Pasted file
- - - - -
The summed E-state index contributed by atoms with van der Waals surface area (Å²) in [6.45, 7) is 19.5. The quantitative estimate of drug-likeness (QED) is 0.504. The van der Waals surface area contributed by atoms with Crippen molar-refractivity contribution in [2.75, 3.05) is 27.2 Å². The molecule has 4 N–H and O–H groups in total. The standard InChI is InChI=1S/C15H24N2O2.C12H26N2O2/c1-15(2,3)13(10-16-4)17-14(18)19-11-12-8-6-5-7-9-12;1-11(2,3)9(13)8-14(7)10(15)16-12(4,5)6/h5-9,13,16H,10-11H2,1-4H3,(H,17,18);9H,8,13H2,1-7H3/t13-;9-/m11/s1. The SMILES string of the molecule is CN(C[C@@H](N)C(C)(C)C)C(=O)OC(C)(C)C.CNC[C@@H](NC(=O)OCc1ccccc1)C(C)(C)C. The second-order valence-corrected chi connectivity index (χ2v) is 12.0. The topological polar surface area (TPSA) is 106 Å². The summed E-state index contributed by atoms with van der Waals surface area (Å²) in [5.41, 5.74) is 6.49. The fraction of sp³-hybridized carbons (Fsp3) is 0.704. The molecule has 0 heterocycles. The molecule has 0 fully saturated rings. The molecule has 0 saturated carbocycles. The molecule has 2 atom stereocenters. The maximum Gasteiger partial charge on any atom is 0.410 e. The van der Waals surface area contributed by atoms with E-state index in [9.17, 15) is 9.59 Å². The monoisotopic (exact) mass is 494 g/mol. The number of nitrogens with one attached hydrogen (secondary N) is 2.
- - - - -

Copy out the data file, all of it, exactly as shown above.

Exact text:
The summed E-state index contributed by atoms with van der Waals surface area (Å²) in [6.45, 7) is 19.5. The quantitative estimate of drug-likeness (QED) is 0.504. The van der Waals surface area contributed by atoms with Crippen molar-refractivity contribution in [2.75, 3.05) is 27.2 Å². The molecule has 4 N–H and O–H groups in total. The standard InChI is InChI=1S/C15H24N2O2.C12H26N2O2/c1-15(2,3)13(10-16-4)17-14(18)19-11-12-8-6-5-7-9-12;1-11(2,3)9(13)8-14(7)10(15)16-12(4,5)6/h5-9,13,16H,10-11H2,1-4H3,(H,17,18);9H,8,13H2,1-7H3/t13-;9-/m11/s1. The SMILES string of the molecule is CN(C[C@@H](N)C(C)(C)C)C(=O)OC(C)(C)C.CNC[C@@H](NC(=O)OCc1ccccc1)C(C)(C)C. The second-order valence-corrected chi connectivity index (χ2v) is 12.0. The topological polar surface area (TPSA) is 106 Å². The summed E-state index contributed by atoms with van der Waals surface area (Å²) in [5.41, 5.74) is 6.49. The fraction of sp³-hybridized carbons (Fsp3) is 0.704. The molecule has 0 heterocycles. The molecule has 0 fully saturated rings. The molecule has 0 saturated carbocycles. The molecule has 2 atom stereocenters. The maximum Gasteiger partial charge on any atom is 0.410 e. The van der Waals surface area contributed by atoms with E-state index in [9.17, 15) is 9.59 Å². The monoisotopic (exact) mass is 494 g/mol. The number of nitrogens with one attached hydrogen (secondary N) is 2.